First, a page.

The next part of the production chain is hidden from curious eyes. In the neighboring houses, the mixtures are weighed and passed from hand to hand. A gram is sold for 20 to 35 euros. The buyers? South Africans, foreigners - Zimbabweans, among others - who are at the head of organized crime networks that take the gold out of the country to sell and launder it through legal channels.
A dangerous industry
Yet this manna is the mere relic of a century of intensive exploitation of the rich South African substratum. In 1970, the continent's top economic power provided 70% of the world's demand for gold. Forty years later, that number has dropped to 20%. This decline was inevitably followed by massive layoffs in the Welkom region, which used to be the prize jewel of Ernest Oppenheimer, the South African mining magnate who founded the Anglo-American company.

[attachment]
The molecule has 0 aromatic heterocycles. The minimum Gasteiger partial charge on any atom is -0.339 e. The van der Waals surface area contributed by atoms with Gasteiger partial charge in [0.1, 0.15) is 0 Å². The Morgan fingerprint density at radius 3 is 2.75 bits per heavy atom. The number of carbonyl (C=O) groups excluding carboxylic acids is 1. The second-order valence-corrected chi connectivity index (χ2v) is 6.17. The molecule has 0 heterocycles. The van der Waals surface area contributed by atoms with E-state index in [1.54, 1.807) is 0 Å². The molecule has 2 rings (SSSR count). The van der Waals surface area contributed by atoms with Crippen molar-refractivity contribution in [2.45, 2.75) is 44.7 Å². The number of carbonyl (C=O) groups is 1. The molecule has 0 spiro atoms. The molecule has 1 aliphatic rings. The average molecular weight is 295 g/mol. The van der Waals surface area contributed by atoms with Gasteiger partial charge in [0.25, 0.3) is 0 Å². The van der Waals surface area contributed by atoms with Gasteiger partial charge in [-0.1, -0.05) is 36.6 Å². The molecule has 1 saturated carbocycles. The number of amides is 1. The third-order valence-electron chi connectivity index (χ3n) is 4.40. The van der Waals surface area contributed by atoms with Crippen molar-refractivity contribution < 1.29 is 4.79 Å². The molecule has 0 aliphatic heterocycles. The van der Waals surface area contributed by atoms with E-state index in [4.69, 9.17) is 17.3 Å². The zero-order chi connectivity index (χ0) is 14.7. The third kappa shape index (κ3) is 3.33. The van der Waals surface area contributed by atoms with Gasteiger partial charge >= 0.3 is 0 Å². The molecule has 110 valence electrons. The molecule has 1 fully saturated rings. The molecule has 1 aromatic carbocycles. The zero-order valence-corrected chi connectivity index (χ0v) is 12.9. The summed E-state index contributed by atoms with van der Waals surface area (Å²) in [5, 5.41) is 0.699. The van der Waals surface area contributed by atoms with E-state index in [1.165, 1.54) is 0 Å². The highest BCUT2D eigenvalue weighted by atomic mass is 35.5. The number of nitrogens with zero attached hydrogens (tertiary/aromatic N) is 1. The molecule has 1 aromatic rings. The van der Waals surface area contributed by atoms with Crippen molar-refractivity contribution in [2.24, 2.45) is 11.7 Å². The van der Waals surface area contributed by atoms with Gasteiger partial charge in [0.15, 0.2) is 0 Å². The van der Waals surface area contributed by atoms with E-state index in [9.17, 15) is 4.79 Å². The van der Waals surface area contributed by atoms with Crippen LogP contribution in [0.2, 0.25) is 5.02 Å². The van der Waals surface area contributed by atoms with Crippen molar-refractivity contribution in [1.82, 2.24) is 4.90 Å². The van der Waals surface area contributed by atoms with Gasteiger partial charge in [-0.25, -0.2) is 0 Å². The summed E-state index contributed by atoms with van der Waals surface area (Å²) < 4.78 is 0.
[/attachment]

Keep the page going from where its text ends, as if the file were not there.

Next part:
Today, these unemployed people, who know the South African underground labyrinth better than anyone, regularly return to the depths to make their bread and butter under the blood-red earth. Who knows how many of them are circulating in the hundreds of kilometers of tunnels that aren't profitable for companies anymore? Thousands? Tens of thousands?
A little further away from the G-Hostel, Terrence (not his real name), a legal miner from 1986 to 2000, takes his mobile phone out from his pocket. He proudly shows pictures of himself with a t-shirt and shorts posing in a tunnel he can barely stand in. "These are memories for my two children," he says.
In 2008, this 42-year-old father almost never saw them again. He had been underground for six months with five companions, and they were out of water, food and light for four days. "A guy was guiding us with a flame from his lighter, we were lost, we were yelling, I thought of my family a lot," he says. A legal miner working nearby finally heard them and saved them.